Challenger Ltd (ASX: CGF) has given its September 2020 quarter update. Is it too cheap to miss?
Challenger is a large Australian fund manager and it’s the leading provider of annuities in the country.
Challenger’s September 2020 update
The annuity business revealed that its group assets under management (AUM) increased by 4% for the quarter to $89 billion.
Its ‘Life’ investment assets grew by 4%. Annuity sales increased by 46% compared to the prior corresponding period. It saw total book growth of 0.8% for the quarter. Challenger also benefited from positive returns during the quarter.
Challenger’s funds under management (FUM) grew by 5% for the quarter, including $3.6 billion of net inflows.
Management said that there has been significant progress of deploying the Life cash balance into higher yielding investments.
There were a couple of highlights within the annuity sales. Lifetime sales included $114 million from a new institutional client. Japan (MS Primary) sales were $391 million, an increase of 79%.
With the higher Australian lifetime and Japanese sales contribution, long term annuity sales represented 49% of total annuity sales, which Challenger says are more valuable because of their longer maturity profile.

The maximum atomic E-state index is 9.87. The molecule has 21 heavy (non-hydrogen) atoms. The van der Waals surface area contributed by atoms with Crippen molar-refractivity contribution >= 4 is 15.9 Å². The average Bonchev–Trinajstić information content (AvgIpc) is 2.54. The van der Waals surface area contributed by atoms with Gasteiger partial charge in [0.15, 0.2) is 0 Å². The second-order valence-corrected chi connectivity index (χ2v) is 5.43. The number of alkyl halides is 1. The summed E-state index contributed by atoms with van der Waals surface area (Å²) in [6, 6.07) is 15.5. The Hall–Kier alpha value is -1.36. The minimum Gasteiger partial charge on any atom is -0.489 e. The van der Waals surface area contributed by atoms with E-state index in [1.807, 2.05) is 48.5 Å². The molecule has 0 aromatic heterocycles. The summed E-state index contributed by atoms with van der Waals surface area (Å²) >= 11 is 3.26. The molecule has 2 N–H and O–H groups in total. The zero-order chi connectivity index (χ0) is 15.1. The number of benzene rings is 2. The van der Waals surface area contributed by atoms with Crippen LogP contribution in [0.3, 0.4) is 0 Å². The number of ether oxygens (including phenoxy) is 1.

Challenger management comments
Challenger Managing Director and CEO Richard Howes said: “Challenger’s performance in the first quarter demonstrates the success of our strategy to diversify our business geographically and across customer segments. Our record annuity sales reflect strong growth in the contribution from Japan as well as domestic institutional and retail annuity sales.
“Overall Challenger is well positioned for continued growth with diversified revenue streams in its annuities business, a differentiated funds management offering generating leading flows and a strong capital position.”
Are Challenger shares too cheap to miss?
Challenger reaffirmed its FY21 normalised net profit before tax guidance range of between $390 million and $440 million.
The Challenger share price has risen by almost 5% in early trading, so it’s not as cheap as it was.
Challenger may benefit from the future flows into the superannuation pool. And according to CommSec estimates, it’s priced at around 10 times the estimated earnings for the 2022 financial year.
That looks cheap. But it’s cheap for a reason. Interest rates are very low, meaning Challenger can’t earn much from its fixed interest investments. There are other fund managers which I’d class as ASX growth shares that I would rather buy first like Magellan Financial Group Ltd (ASX: MFG), Australian Ethical Investment Limited (ASX: AEF) and Pacific Current Group Ltd (ASX: PAC).